[Low Point; 2012]

The patience of someone who regularly listens to ambient music has undoubtedly got to be larger than that of even your usual indie music fan. The latter of those might crease their foreheads when they hear one of their favourite bands has included a fifteen minute drone track on their new album, but given a little time, and the full context of the album, they’ll likely welcome it into their hearts eventually. Offer them two hours of the stuff, though, and they’ll wince further if not turn their heels around and walk away in search of a download link for Grizzly Bear’s new album.

Thus, I think you really have to hand it to the devoted listeners of ambient music who spend hours and hours carefully unfurling the skin of single track, figuring out what distinguishes it from the numerous others in their vast collection, and what feeling it is the music evokes, or what task it ideally could be used to soundtrack. And kudos too, to the artists who spends an undefinable amount of time constructing and creating this music; music they know will be predominately treated as something to put on in the background.

Kyle Bobby Dunn is one such artist, who has spent the last decade or so creating music that unfurls traditional instruments into long-winded movements, exploring textures and the effect of time on a sound. Whether deliberate or not, he makes pretty good background music. On his last album, Ways of Meaning, Dunn was, for the most part, more economical with his pieces, and in turn created something that bit more focused and precise, all while retaining a glacial pace at which the listener could fall into easily. His latest album, however — the overly-violently, but humouredly and wryly titled Bring Me The Head of Kyle Bobby Dunn — once again has Dunn working at length, offering fifteen compositions in the space of two hours.

If that sounds like an exhausting prospect, then you’re right; even Dunn himself realizes the album is noticeably long. Fans of his work, though, won’t be too surprised as he’s worked at this length before (2010’s A Young Person’s Guide To Kyle Bobby Dunn), and nor are they likely to be too dismayed at what’s on offer here. Once again Dunn creates slow, careful, and judicious pieces that mirror the sound between the memories in your head, often lulling the listener into an introspective calm. “The Hungover” bleeds pleasant tones in and out of the picture, making the noises of the world around you — a ticking clock, the footsteps of the neighbour upstairs — come to life, like they are part of the vast sonic palette. It’s music that evokes a sort of subconscious interaction, helping accentuate your casual indoor life (I don’t recommended Dunn’s music for outdoor listening, unless you can get away from the din of the city), allowing the rooms to breathe, and the sunlight shining through to have a suddenly more specific and poignant beauty.

Dunn does weave in his own sonic details, though: in the final moments of “Ending All Odds” there’s a faint occasional clattering in the distance, while the end of “An Evening With Dusty” sounds like it has the muffled remnants of some recorded chattering. Elsewhere the music recalls familiar noises, but in way that would make them seem far off, and/or part of a memory. “The Trouble with Tres Belles” recalls the noise of traffic, albeit slowed down and turned into a spaced-out hum, and “The Calm Idiots of Yesterday” has a constant whispering of waves in the background, managing to make the sound of a beach an even more soothing prospect. As much as Dunn might himself deny or dislike the label, it’s really nice ambient music.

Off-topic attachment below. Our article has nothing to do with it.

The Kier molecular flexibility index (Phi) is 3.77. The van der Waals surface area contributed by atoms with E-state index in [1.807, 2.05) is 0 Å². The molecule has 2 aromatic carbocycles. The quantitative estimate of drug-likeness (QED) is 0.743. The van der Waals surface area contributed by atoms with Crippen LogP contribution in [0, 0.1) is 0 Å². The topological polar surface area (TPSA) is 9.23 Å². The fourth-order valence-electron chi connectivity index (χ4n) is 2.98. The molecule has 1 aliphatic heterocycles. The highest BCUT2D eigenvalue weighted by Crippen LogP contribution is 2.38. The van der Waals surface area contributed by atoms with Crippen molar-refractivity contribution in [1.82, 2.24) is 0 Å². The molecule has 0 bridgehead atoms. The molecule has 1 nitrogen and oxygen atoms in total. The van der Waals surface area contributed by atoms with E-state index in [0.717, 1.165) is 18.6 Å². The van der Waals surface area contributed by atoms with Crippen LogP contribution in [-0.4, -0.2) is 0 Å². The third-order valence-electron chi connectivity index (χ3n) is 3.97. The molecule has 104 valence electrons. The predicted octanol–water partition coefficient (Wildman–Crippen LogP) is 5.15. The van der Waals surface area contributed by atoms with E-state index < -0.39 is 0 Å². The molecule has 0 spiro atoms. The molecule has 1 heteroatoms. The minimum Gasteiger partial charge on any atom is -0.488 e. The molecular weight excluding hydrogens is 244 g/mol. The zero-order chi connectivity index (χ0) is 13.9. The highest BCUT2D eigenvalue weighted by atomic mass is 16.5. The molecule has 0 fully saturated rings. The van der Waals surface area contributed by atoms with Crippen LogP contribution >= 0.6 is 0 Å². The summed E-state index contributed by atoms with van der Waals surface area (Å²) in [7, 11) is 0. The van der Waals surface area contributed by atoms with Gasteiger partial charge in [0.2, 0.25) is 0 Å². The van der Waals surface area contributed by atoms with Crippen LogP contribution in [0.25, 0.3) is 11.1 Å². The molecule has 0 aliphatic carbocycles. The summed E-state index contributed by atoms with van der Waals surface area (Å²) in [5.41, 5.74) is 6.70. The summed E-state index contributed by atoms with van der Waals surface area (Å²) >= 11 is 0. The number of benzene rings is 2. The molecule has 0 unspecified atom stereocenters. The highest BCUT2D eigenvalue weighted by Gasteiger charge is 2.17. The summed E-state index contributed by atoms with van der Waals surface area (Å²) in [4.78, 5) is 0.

But two hours is a long listen, and that’s one of the issues with Bring Me The Head. Before on A Young Person’s Guide, there was a clear split between the two discs (disc one being an extended version of an earlier released album, the second being other compositions created at the same time), making for clear entry and exit points. Here, though, it’s equally hard not to treat the album as a whole, as it is to want to break it down. But there’s no distinct break, and it’s not until the final third of the album that the overall mood and tone changes (more on that in a moment). Once you’ve come that far, it’s as easy to want to carry on until the end as it is to want to move onto something different entirely.

That change in mood is a welcome shift, though. While it’s hard to fault Dunn for the music he makes as it plays itself out politely (if not majestically) the first two thirds of the album morph into one piece; if you asked me to describe the difference between “La Chanson de Beurrage” and “Diamond Cove (And Its Children Were Watching),” I’d struggle to give an answer. Towards the end of the album Dunn explores heavier and darker tones. On “Parkland” the constant low hum is ominous, if not unsettlingly dissonant, while “Completia Terrace” carries on the same kind of sound, utilizing a humming machine drone at each end of the song. The contrast helps the following lighter movements feel more effective: the light, peaceful washes on “In Search of a Poetic Whole” feel almost cathartic. Bring Me The Head could have done with more moments like this, to help it really flow instead of merely existing in the background. At the same time, though, as I’ve become more interested and fond of Dunn’s work, I’ve realised that he’s not out to make “ambient” music, but instead to explore thoughts, memories, meaning, and all those other feelings any other artist working within any musical genre probably wants to delve into. Thus, if this is the consequence of Dunn digging deep during a dark period, then let this be the result. Much like Dunn’s music does over the space or ten minutes or so, feelings grow, change and evolve over time, and I imagine listeners will be slowly submerging themselves into something else from Dunn before they even realise those ten minutes have gone by.